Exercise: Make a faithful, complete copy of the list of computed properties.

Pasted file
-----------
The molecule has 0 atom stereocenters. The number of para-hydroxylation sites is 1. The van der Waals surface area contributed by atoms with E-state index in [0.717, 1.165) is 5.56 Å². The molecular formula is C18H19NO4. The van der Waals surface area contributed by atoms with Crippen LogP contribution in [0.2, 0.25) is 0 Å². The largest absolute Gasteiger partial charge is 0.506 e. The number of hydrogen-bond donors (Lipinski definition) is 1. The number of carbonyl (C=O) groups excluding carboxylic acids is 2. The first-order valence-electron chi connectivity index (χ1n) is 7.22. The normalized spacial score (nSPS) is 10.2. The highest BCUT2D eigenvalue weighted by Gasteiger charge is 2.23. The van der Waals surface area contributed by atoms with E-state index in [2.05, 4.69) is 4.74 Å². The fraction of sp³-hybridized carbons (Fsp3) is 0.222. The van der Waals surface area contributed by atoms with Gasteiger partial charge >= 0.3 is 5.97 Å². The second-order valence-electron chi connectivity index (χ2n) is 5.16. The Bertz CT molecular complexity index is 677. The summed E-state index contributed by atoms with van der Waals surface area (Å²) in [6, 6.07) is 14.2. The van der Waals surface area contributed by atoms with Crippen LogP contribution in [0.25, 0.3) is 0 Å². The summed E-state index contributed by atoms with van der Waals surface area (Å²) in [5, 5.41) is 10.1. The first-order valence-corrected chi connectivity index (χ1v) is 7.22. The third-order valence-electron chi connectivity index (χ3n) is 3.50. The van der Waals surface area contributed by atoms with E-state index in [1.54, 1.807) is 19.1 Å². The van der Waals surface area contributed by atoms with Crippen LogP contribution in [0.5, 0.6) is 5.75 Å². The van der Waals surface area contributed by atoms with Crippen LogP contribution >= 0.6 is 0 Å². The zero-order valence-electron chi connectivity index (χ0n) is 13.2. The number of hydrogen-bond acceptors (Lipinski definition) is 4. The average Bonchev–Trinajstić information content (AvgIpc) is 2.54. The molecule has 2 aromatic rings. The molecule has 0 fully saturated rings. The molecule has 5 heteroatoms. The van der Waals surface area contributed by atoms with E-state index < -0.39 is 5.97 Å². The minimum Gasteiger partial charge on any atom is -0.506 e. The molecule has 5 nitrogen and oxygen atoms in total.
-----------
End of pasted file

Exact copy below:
The molecule has 0 atom stereocenters. The number of para-hydroxylation sites is 1. The van der Waals surface area contributed by atoms with E-state index in [0.717, 1.165) is 5.56 Å². The molecular formula is C18H19NO4. The van der Waals surface area contributed by atoms with Crippen LogP contribution in [0.2, 0.25) is 0 Å². The largest absolute Gasteiger partial charge is 0.506 e. The number of hydrogen-bond donors (Lipinski definition) is 1. The number of carbonyl (C=O) groups excluding carboxylic acids is 2. The first-order valence-electron chi connectivity index (χ1n) is 7.22. The normalized spacial score (nSPS) is 10.2. The highest BCUT2D eigenvalue weighted by Gasteiger charge is 2.23. The van der Waals surface area contributed by atoms with E-state index in [2.05, 4.69) is 4.74 Å². The fraction of sp³-hybridized carbons (Fsp3) is 0.222. The van der Waals surface area contributed by atoms with Gasteiger partial charge >= 0.3 is 5.97 Å². The second-order valence-electron chi connectivity index (χ2n) is 5.16. The Bertz CT molecular complexity index is 677. The summed E-state index contributed by atoms with van der Waals surface area (Å²) in [6, 6.07) is 14.2. The van der Waals surface area contributed by atoms with Crippen LogP contribution in [0.25, 0.3) is 0 Å². The summed E-state index contributed by atoms with van der Waals surface area (Å²) in [5, 5.41) is 10.1. The first-order valence-corrected chi connectivity index (χ1v) is 7.22. The third-order valence-electron chi connectivity index (χ3n) is 3.50. The van der Waals surface area contributed by atoms with E-state index in [1.54, 1.807) is 19.1 Å². The van der Waals surface area contributed by atoms with Crippen LogP contribution in [0.5, 0.6) is 5.75 Å². The van der Waals surface area contributed by atoms with Crippen LogP contribution >= 0.6 is 0 Å². The zero-order valence-electron chi connectivity index (χ0n) is 13.2. The number of hydrogen-bond acceptors (Lipinski definition) is 4. The average Bonchev–Trinajstić information content (AvgIpc) is 2.54. The molecule has 2 aromatic rings. The molecule has 0 fully saturated rings. The molecule has 5 heteroatoms. The van der Waals surface area contributed by atoms with E-state index < -0.39 is 5.97 Å². The minimum Gasteiger partial charge on any atom is -0.506 e. The molecule has 5 nitrogen and oxygen atoms in total.